Psalmi vespertini II released

    Congratulations to Ensemble Inegal for their latest addition to the project of recording all Jan Dismas Zelenka's remaining Psalm settings, and my deepest respect for their willingness to take upon themselves this Herculean task. Zelenka and Ensemble Inegal deserve each other!

    While the performances both in volume I and the recent volume II are exactly as outstanding as we can expect from an ensemble which by now has an intimate aquaintance with Zelenka's music, the overall impression of the musical contents of the two Psalm cycles is quite varied.
    In the first cycle, longer and more thorough musical explorations of the Davidian Psalm texts dominate, with detailed number settings. In the second group, the typical feature is shorter, through-composed settings with more concise textual interpretations and likewise a more economical use of the musical resources. But these external limitations do not in any way impoverish the quality of the musical results. My personal favourite in cycle II, the Zwv 92 "Nisi Dominus" is the perfect example of how a demand for a more compact composition turns out to become a strengh rather than a weakness in the right artist's hands.
    Throughout this compressed 5 1/2-minutes typical showcase of JDZ's art at its best, the passionately melancolic voices are floating divinely above the turbulent basis (or waters, ground) of Zelenka's vivid and inventive bass line, thus offering a subtle musical interpretation of the Psalm text "Nisi Dominus ædificaverit domum (...)".

    The eagerly awaited third cycle will apparently also be dominated by more economical settings, equally intelligently and creatively interpreted within the limitations expected from JDZ by his employers. I regret so much that I cannot be present at the world premiere concert of the Psalmi Vespertini III in Prague on the 23rd of March 2017!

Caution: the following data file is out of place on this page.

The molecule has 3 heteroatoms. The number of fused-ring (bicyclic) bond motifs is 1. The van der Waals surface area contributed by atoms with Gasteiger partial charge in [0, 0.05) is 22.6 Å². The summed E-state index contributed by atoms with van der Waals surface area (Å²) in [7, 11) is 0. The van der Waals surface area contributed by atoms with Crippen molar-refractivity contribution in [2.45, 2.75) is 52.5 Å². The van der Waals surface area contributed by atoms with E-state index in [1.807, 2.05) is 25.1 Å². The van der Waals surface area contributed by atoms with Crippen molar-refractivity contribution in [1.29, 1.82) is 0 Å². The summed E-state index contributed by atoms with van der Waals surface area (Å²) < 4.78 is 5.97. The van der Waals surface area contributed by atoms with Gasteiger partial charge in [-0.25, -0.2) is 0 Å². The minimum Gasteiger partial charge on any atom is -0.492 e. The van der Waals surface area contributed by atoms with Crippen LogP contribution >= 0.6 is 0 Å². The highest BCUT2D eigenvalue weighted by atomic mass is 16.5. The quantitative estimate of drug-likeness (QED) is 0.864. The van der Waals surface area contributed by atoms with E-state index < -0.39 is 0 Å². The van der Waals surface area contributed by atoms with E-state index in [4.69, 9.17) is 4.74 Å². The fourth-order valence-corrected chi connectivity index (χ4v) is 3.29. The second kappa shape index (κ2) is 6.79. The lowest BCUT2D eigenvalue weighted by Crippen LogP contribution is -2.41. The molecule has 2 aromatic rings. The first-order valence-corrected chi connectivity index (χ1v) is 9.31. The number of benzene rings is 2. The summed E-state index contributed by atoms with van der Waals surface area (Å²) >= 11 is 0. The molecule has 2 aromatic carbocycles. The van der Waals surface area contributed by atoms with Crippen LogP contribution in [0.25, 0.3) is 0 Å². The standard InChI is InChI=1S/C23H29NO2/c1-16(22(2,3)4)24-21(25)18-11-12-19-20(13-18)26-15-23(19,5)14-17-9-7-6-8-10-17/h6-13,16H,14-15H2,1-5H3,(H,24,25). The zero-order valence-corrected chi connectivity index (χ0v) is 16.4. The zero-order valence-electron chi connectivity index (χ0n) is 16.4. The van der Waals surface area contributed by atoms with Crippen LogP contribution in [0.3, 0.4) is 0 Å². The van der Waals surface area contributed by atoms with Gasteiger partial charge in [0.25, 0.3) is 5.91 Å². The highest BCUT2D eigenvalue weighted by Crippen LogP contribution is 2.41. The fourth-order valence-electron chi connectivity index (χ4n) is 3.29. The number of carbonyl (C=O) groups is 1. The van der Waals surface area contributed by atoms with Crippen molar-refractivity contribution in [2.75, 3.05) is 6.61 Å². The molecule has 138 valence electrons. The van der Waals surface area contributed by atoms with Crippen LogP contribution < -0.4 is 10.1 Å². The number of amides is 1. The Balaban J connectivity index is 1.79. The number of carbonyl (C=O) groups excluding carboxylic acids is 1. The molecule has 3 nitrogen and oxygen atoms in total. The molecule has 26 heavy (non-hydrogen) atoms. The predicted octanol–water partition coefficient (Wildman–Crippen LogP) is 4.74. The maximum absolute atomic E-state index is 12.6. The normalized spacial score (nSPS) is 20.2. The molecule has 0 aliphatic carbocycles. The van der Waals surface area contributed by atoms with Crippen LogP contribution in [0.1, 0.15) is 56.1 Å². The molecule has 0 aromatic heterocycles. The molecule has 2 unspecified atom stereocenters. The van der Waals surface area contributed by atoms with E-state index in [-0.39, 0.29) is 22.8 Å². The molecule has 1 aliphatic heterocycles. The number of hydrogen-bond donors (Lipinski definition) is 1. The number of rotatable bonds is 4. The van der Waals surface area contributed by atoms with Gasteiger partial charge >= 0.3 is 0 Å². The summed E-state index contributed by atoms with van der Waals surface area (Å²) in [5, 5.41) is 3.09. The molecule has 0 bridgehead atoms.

On their website Ensemble Inegal now explicitly confirms this to be a four-year project, including as well the more varied fourth cycle, the "Psalmi varii", in which the composer lists various Psalms created after the three more regular cycles. Not surprisingly, the characteristic feature of the final group of Psalms is precisely their great variation in lenght, style and, probably, performance occasions. While those listed first, like the "Dixit" (Zwv 67) and "Confitebor" (Zwv 73) seem to be more compact like in cycle II, "Laetatus sum" (Zwv 90) and the sadly lost "Laudate pueri" (Zwv 80) are extensive number settings like in cycle I, but nevertheless more virtuosic in style and instrumentation, in order to satisfy the changing musical taste in Dresden around 1730.
    After Zwv 90 and Zvw 80, JDZ seems to have composed only one more setting of a Davidian Psalm to my knowledge, Psalm number 134 (Vulgata 133), the "Ecce nunc benedicite" (Zwv 99) dated c.1739. Here Zelenka apparently returns to the short through-composed approach dominating in the cycles II and III, for one last time - but the musical style ought to be more like that of the well-known late Masses from the same period, and Zwv 99 is one of only a couple of works from his final style that haven't been recorded yet. Of course JDZ didn't include Zwv 99 in cycle IV because he had stopped updating his inventories by 1739, but it logically fits into the heterogenous nature of the last Psalm group, and would be a very fitting final statement of Zelenka's almost lifelong musical committment to the Davidian Psalms. In my opinion it could therefore make sense to extend the 4th and final Psalm recording by adding his last David Psalm setting and the only one in his late manner, the "Ecce nunc benedicite" (Zwv 99), to the "Psalmi varii"-list and to the CD.

    Independently of how Ensemble Inegal's great undertaking ends up, however, its scale and quality guarantees that their work will be remembered as long as Jan Dismas Zelenka will be remembered.

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